Vatican moving towards financial transparency

Interesting bit of news from Vatican. Within Vatican, there is Office of Administration of the Patrimony of the Apostolic (APSA) which oversees the Vatican properties. ASPA was created in 1967 and has for the first time released its annual report!

In 2020, profits were less than 51 million euros, while financial investments amounted to 1.778 billion euros; while contributions for the needs of the Roman Curia were halved from 41 to 20 million euros. Nonetheless, the figures were generally positive, considering the serious consequences of the pandemic.

For the first time since it was established in 1967, the Administration of the Patrimony of the Apostolic See – known from its Italian initials as “APSA” – has published its balance sheet. The document concerns the fiscal year of 2020. APSA’s president, Bishop Nunzio Galantino, explains that the decision to publish the budget stems from the “hope” of increasing confidence in the work of the Church, as well as the desire to transform the Dicastery, which was established by Paul VI, from a “structure that mainly offers services on demand” to a “proactive reality” in the way it administers the heritage entrusted to it. 

In an interview with Vatican Media, Bishop Galantino notes that this is not the first time that APSA has drawn up its balance sheet. “It was already done in the past,” he explained, with budgets being presented to supervisory bodies for approval. However, this is the first time the records have been made public. “It is certainly a step forward in terms of transparency,” the bishop said.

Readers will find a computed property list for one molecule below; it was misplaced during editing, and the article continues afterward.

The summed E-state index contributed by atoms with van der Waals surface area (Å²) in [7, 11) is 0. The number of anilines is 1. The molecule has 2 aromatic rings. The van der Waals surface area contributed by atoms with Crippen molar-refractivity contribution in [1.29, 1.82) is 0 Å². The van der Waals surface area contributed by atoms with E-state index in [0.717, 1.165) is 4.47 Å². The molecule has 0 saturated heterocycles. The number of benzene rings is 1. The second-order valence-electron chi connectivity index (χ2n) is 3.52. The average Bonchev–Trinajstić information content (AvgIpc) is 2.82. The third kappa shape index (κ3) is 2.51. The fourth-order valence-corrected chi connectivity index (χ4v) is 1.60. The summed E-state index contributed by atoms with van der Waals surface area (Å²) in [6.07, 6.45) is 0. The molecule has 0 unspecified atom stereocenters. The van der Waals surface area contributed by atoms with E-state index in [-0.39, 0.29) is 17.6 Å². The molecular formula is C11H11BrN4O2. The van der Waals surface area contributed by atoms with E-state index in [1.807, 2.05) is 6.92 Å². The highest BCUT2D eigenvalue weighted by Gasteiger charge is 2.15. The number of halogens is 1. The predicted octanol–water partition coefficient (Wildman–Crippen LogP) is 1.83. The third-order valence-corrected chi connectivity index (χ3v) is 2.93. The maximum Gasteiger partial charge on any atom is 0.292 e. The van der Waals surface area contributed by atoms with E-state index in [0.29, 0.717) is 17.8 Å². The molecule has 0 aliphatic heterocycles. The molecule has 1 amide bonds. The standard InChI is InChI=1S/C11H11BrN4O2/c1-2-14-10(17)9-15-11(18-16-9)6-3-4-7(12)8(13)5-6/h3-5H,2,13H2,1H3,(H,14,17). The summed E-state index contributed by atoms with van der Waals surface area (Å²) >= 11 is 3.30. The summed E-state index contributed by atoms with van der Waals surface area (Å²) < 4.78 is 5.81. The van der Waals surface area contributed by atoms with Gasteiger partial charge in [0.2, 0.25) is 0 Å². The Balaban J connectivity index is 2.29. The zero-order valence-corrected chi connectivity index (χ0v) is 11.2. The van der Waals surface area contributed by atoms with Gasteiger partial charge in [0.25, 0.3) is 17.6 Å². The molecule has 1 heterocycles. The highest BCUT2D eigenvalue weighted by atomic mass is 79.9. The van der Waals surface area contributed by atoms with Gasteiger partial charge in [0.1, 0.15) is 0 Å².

The president also noted that the decision by Pope Francis, enacted with a Motu proprio dated 28 December 2020, to transfer the funds and properties of the Secretariat of State to APSA. Bishop Galantino pointed out that decision involved not only “a transfer of material and competencies,” but the building of “a new culture that is not only administrative, which must gradually permeate” the dicastery.

The report details the work of the APSA during the months marked by the health emergency. It also provides useful information to refute false narratives about the size and value in use of the Holy See’s assets. It explains, for example, that it is thanks to the rental of prestigious properties in Paris and London that it was possible to grant a free loan to the Office of Papal Charities to obtain an historic building such as Palazzo Migliori, where the homeless are housed through the efforts of the Sant’Egidio Community.

The report is here. There is more to the story here.

How finance moves around religion is such a fascinating history.

 

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